July 23, 2024
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Amit Yona’s Promising Basketball Future

Like many boys, Amit Yona grew up loving sports. A talent for sports runs in the family; Amit’s father, Moshe, was a professional soccer player in Jerusalem. For the younger Yona, basketball is his sport of choice and the one at which he excels. Yona is a top player on Tenafly High School’s varsity basketball team.

According to Yona, “I played basketball when I was young, enjoyed it, and stuck with it.” When he was in fourth grade, Yona began playing AAU (Amateur Athletic Union) Basketball every summer. After a brief stint for a New Jersey team, Yona played for a squad in the Bronx known as the New York Gauchos, an elite traveling basketball team. Yona remained with the Gauchos through tenth grade before switching to New Heights also based in the Bronx. Playing in New York was a conscious decision, as the Amit family felt that New York City basketball offers the best competition and the most opportunity for its players to develop. It was during that first year on The Guachos while playing in a tournament in Connecticut, that Yona got a sense of his skills. “I put on a great shooting display, and I knew I could become special.”

Two years later, during sixth grade, Yona had one of his most memorable games ever. It was during a championship game between his Tenafly Middle School and Bergenfield Middle School. Bergenfield’s team featured a player who was over six feet tall and broad, much bigger than Yona. Additionally, Bergenfield played a ‘box and one’ defense (a special type of defense designed to focus on the opponents’ best offensive player) on Yona. With the special defense, the hulking 12 year-old and the packed house, Yona was extra amped. It proved to be a special day: Yona’s shot was dead-on that game. “I couldn’t miss,” recollects Yona, “the shots I made were crazy. I can’t believe it to this day.”

Yona’s role model is NBA point guard, Stephen Curry, who he has followed since Curry entered the league back in 2009. “I try to implement his moves into my game.” His calm, cool, and collected approach on the court are also something Yona strives to emulate. Closer to home, Yona has admiration for his many coaches over the years. One coach in particular who helped Yona take his game to a different level is Sean MacIsaac. Formerly the JV coach at Tenafly, MacIsaac—currently the head coach of Cliffside Park’s varsity team—worked closely with Yona. “For two summers (after ninth and tenth grade) Coach MacIsaac was there every morning, and we worked on everything.” Yona appreciates the dedication his coach showed. But above and beyond his coaches, Yona’s most treasured mentors are his parents.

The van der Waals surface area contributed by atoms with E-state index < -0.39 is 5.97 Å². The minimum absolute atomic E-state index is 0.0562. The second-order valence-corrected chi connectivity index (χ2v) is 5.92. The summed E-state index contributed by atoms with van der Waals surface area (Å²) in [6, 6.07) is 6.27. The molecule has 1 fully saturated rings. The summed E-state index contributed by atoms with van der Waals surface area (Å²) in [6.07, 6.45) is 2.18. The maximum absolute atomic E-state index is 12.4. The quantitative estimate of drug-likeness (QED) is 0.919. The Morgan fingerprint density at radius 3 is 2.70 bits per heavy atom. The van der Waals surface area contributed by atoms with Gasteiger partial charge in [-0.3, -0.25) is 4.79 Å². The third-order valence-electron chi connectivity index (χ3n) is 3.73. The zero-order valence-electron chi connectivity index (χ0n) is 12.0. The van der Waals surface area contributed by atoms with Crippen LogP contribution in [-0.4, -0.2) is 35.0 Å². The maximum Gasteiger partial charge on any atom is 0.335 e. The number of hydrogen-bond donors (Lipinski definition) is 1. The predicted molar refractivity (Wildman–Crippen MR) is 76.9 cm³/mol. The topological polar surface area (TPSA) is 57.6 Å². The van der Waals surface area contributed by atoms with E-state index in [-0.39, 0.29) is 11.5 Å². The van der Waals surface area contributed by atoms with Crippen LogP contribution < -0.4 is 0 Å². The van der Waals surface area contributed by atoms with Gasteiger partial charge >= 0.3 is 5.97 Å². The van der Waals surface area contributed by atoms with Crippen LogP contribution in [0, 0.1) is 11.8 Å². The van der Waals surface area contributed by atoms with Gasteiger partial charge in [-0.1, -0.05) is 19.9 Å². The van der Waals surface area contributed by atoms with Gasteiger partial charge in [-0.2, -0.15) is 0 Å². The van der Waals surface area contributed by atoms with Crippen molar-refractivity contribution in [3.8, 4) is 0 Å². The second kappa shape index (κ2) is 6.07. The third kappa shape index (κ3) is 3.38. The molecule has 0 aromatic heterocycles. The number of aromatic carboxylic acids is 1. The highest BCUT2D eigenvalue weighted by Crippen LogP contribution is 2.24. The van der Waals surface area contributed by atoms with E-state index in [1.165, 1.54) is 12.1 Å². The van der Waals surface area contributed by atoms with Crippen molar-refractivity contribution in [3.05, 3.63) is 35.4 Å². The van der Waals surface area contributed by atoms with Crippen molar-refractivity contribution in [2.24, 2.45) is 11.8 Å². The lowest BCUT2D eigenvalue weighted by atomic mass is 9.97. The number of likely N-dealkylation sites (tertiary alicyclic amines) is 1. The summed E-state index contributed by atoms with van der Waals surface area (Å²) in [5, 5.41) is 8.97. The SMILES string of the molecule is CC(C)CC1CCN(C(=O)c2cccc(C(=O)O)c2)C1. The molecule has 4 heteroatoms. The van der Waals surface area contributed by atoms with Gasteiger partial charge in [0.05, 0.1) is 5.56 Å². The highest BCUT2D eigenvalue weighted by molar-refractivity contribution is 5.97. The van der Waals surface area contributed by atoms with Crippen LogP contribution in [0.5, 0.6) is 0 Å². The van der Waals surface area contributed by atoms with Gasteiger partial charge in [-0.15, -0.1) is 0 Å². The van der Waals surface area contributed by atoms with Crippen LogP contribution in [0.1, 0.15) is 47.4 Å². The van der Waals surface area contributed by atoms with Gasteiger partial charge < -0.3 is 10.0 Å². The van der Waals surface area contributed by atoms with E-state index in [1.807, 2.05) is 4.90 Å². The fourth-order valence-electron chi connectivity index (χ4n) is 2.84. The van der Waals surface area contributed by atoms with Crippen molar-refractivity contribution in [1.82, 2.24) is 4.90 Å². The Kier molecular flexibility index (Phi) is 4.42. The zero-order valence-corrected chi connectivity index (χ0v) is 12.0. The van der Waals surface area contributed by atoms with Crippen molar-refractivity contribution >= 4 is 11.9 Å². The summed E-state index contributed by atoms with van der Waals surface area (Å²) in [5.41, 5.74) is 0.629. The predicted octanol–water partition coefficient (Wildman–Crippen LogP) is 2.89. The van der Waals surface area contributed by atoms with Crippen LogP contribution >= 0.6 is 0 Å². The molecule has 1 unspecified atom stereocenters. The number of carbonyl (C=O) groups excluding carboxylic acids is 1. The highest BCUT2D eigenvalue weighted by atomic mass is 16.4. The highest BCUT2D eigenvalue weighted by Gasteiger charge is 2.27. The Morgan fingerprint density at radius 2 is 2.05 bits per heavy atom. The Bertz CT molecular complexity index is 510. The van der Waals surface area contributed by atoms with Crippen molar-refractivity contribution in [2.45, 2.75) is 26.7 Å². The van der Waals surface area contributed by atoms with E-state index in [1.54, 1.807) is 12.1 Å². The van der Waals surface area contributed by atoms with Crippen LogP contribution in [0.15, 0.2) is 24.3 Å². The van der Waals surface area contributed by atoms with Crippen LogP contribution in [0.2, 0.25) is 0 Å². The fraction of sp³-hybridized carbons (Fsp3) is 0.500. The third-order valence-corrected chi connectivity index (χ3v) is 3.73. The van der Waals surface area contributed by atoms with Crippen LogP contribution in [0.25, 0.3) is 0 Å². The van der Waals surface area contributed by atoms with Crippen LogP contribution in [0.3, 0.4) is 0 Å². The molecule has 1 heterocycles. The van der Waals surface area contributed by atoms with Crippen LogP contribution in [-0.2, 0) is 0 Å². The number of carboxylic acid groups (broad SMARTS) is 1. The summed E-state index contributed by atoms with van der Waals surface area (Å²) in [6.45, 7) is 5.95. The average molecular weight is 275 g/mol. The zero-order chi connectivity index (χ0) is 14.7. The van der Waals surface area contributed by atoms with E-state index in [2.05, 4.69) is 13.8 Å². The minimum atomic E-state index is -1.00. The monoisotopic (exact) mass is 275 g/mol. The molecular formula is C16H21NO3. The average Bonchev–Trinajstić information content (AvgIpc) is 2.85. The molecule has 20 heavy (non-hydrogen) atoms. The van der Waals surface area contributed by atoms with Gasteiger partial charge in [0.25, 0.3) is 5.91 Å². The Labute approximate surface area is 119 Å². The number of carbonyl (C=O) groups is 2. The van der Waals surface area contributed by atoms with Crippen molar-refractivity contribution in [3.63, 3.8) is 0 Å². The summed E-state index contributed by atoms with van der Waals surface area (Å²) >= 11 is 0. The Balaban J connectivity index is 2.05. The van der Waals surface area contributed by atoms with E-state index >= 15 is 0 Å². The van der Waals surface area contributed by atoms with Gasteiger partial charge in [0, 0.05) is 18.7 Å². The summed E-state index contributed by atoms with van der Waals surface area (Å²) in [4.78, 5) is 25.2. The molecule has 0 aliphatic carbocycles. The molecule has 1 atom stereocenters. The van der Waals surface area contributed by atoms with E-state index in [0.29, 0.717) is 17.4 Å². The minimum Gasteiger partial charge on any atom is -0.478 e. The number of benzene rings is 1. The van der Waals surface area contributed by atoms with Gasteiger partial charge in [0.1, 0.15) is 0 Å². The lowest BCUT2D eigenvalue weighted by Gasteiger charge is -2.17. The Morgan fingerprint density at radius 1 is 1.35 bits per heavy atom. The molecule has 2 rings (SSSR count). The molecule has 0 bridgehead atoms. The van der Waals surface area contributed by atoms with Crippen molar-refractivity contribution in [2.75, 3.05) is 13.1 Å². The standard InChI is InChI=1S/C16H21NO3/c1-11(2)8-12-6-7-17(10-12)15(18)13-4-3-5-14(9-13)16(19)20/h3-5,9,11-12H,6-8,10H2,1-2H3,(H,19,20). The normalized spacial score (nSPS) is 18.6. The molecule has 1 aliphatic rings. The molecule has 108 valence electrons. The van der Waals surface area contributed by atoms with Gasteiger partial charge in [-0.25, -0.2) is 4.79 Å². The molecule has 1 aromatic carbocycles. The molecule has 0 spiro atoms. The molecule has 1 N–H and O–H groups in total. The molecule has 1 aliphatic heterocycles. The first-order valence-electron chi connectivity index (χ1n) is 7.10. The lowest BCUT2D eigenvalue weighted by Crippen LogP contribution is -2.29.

“If I don’t have a great game, my parents advise me to go into the gym, work out and my game will get back on; stay the course, keep going.” This is wise advice for Yona who loves to be in the gym working out, all the while striving to improve his game. Not only have Yona’s parents acted as mentors for their son, but they have been part of the basketball journey. “It’s a huge commitment for us too. It’s a tiring road that we have had to travel, but it has been amazing,” says Smadar, Yona’s mother. She notes that she and her husband have been at nearly every one of Yona’s games.

As Yona’s high school basketball career winds down, his thoughts turn to the future. He is hoping to play basketball at Baruch College. However, his long term goal is to play professional basketball in Israel for Maccabi Electra (formerly Maccabi Tel Aviv). Yona has followed Maccabi for years and even attended the European Final Four in Prague when Maccabi was there in 2008. Along with his father, Yona cheered on the team that made it to the finals but ultimately lost to a Russian affiliated team. “It was a crazy experience and inspired me to want to be part of the team.” Another draw for Yona to play in Israel, is the family that he has there. “It would be an honor to compete in front of them,” he declares, “and in such a high level league.”

When asked to describe himself Yona replies, “I’m a dedicated Jewish boy.” Yona’s favorite holiday, other than Hanukah, is Yom Kippur. “It’s 24 hours of remembering everything and being with the whole family.”

Family time is Yona’s favorite element of celebrating holidays. He speaks of his family’s time enjoying Shabbat dinner and attending the Chabad Temple in Tenafly.

Yona is thankful for his experiences in basketball. “It’s brought me so much,” he reflects, “I’ve seen things I never would have seen, played with kids who have the potential to make it to the NBA, and it’s made me a better person.” Smadar simply says that Yona is a “much better kid” because of his basketball experiences and all he has learned from it.

By Larry Bernstein

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